Married couples no longer make up the majority of U.S. households for the first time in U.S. history, according to the latest census data. Married couples represent 48 percent of all households, which is down from 52 percent in the last census.
Portland State University demographer Charles Rynerson says that with an aging population more people are living alone with more household members now likely to be divorced or widowed later in life. Also part of the trend, Rynerson says, is that twenty-somethings are delaying marriages. The median age for first marriages has gradually climbed since the 1960s: Men are now 28 on average and women 26 (in the 1960s, men were 23 and women were 20).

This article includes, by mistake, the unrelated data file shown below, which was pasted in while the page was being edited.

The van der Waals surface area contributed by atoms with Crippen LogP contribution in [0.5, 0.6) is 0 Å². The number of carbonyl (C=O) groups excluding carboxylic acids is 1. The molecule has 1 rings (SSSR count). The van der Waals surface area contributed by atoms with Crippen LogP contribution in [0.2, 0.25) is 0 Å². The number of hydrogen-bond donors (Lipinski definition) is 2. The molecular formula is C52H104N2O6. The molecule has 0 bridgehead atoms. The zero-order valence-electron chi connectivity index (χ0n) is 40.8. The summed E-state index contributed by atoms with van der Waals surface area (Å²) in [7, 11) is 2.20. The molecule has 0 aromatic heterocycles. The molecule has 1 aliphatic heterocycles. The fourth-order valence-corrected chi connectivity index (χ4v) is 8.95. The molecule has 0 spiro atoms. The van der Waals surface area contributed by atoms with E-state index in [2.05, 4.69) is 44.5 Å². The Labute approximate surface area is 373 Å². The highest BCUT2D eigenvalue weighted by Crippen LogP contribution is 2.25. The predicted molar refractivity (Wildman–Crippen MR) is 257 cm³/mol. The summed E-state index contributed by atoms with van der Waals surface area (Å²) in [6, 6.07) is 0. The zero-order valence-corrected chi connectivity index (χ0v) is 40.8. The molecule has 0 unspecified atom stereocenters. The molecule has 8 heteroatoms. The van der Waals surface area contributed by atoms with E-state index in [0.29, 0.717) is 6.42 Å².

Also, more unmarried couples are making up households than they have in the past. Last year, the Census Bureau reported that opposite-sex unmarried couples living together increased 13 percent from 2009 to 7.5 million.
However, not all states were seeing a decrease in the number of married households. Sixty-one percent of households in Utah were led by married couples–the highest in the country.
Source: “Married Folks Now Outnumbered: Census Data Shows Them Leading Less Than Half of U.S. Households,” Associated Press (May 28, 2011)